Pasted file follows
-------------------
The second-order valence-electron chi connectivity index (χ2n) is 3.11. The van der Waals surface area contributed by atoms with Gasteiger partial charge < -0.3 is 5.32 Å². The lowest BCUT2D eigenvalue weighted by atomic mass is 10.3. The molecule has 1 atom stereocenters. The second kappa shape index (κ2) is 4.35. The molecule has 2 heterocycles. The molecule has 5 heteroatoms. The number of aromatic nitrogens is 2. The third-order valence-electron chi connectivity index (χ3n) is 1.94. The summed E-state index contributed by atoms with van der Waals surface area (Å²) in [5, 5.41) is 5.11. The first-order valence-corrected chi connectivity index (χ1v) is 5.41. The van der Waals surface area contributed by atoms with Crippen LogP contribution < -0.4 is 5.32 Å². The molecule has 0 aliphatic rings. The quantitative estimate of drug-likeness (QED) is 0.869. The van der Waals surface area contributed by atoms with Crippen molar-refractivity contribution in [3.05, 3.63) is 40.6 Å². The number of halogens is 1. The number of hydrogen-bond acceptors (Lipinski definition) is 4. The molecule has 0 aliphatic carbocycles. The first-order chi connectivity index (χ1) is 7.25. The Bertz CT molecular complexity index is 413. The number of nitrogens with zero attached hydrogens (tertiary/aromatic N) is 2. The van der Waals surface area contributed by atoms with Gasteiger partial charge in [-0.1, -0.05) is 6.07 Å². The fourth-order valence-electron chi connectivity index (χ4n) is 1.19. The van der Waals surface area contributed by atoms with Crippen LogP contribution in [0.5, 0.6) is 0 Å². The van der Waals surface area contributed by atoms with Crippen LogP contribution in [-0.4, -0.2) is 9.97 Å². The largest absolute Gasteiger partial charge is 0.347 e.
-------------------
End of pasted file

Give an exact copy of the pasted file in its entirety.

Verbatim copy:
The second-order valence-electron chi connectivity index (χ2n) is 3.11. The van der Waals surface area contributed by atoms with Gasteiger partial charge < -0.3 is 5.32 Å². The lowest BCUT2D eigenvalue weighted by atomic mass is 10.3. The molecule has 1 atom stereocenters. The second kappa shape index (κ2) is 4.35. The molecule has 2 heterocycles. The molecule has 5 heteroatoms. The number of aromatic nitrogens is 2. The third-order valence-electron chi connectivity index (χ3n) is 1.94. The summed E-state index contributed by atoms with van der Waals surface area (Å²) in [5, 5.41) is 5.11. The first-order valence-corrected chi connectivity index (χ1v) is 5.41. The van der Waals surface area contributed by atoms with Crippen LogP contribution < -0.4 is 5.32 Å². The molecule has 0 aliphatic rings. The quantitative estimate of drug-likeness (QED) is 0.869. The van der Waals surface area contributed by atoms with Crippen molar-refractivity contribution in [3.05, 3.63) is 40.6 Å². The number of halogens is 1. The number of hydrogen-bond acceptors (Lipinski definition) is 4. The molecule has 0 aliphatic carbocycles. The first-order chi connectivity index (χ1) is 7.25. The Bertz CT molecular complexity index is 413. The number of nitrogens with zero attached hydrogens (tertiary/aromatic N) is 2. The van der Waals surface area contributed by atoms with Gasteiger partial charge in [-0.1, -0.05) is 6.07 Å². The fourth-order valence-electron chi connectivity index (χ4n) is 1.19. The van der Waals surface area contributed by atoms with Crippen LogP contribution in [0.5, 0.6) is 0 Å². The van der Waals surface area contributed by atoms with Crippen LogP contribution in [-0.4, -0.2) is 9.97 Å². The largest absolute Gasteiger partial charge is 0.347 e.